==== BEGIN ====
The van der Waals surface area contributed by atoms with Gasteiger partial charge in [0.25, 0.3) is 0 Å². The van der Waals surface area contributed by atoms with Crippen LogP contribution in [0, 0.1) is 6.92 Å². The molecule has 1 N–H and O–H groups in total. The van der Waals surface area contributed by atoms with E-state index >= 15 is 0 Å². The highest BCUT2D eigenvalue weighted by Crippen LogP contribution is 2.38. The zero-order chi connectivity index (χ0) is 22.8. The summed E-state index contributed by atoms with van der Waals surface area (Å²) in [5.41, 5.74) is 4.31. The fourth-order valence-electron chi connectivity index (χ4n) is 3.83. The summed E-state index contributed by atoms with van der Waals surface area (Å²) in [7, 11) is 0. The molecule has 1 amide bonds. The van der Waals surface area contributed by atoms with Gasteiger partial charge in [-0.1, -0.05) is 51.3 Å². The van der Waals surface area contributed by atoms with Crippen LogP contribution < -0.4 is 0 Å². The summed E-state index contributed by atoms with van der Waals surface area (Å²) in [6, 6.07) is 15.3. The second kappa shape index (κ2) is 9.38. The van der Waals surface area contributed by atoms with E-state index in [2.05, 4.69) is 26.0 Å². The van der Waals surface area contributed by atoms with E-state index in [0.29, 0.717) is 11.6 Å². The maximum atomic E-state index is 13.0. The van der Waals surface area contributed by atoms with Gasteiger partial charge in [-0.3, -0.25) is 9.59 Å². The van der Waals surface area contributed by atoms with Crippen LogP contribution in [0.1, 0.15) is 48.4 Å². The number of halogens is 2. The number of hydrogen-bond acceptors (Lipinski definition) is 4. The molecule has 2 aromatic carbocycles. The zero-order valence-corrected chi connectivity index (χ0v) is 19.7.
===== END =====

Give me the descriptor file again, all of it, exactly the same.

The van der Waals surface area contributed by atoms with Gasteiger partial charge in [0.25, 0.3) is 0 Å². The van der Waals surface area contributed by atoms with Crippen LogP contribution in [0, 0.1) is 6.92 Å². The molecule has 1 N–H and O–H groups in total. The van der Waals surface area contributed by atoms with E-state index >= 15 is 0 Å². The highest BCUT2D eigenvalue weighted by Crippen LogP contribution is 2.38. The zero-order chi connectivity index (χ0) is 22.8. The summed E-state index contributed by atoms with van der Waals surface area (Å²) in [5.41, 5.74) is 4.31. The fourth-order valence-electron chi connectivity index (χ4n) is 3.83. The summed E-state index contributed by atoms with van der Waals surface area (Å²) in [7, 11) is 0. The molecule has 1 amide bonds. The van der Waals surface area contributed by atoms with Gasteiger partial charge in [-0.1, -0.05) is 51.3 Å². The van der Waals surface area contributed by atoms with Crippen LogP contribution < -0.4 is 0 Å². The summed E-state index contributed by atoms with van der Waals surface area (Å²) in [6, 6.07) is 15.3. The second kappa shape index (κ2) is 9.38. The van der Waals surface area contributed by atoms with E-state index in [2.05, 4.69) is 26.0 Å². The van der Waals surface area contributed by atoms with E-state index in [0.29, 0.717) is 11.6 Å². The maximum atomic E-state index is 13.0. The van der Waals surface area contributed by atoms with Gasteiger partial charge in [-0.3, -0.25) is 9.59 Å². The van der Waals surface area contributed by atoms with Crippen LogP contribution in [0.1, 0.15) is 48.4 Å². The number of halogens is 2. The number of hydrogen-bond acceptors (Lipinski definition) is 4. The molecule has 2 aromatic carbocycles. The zero-order valence-corrected chi connectivity index (χ0v) is 19.7.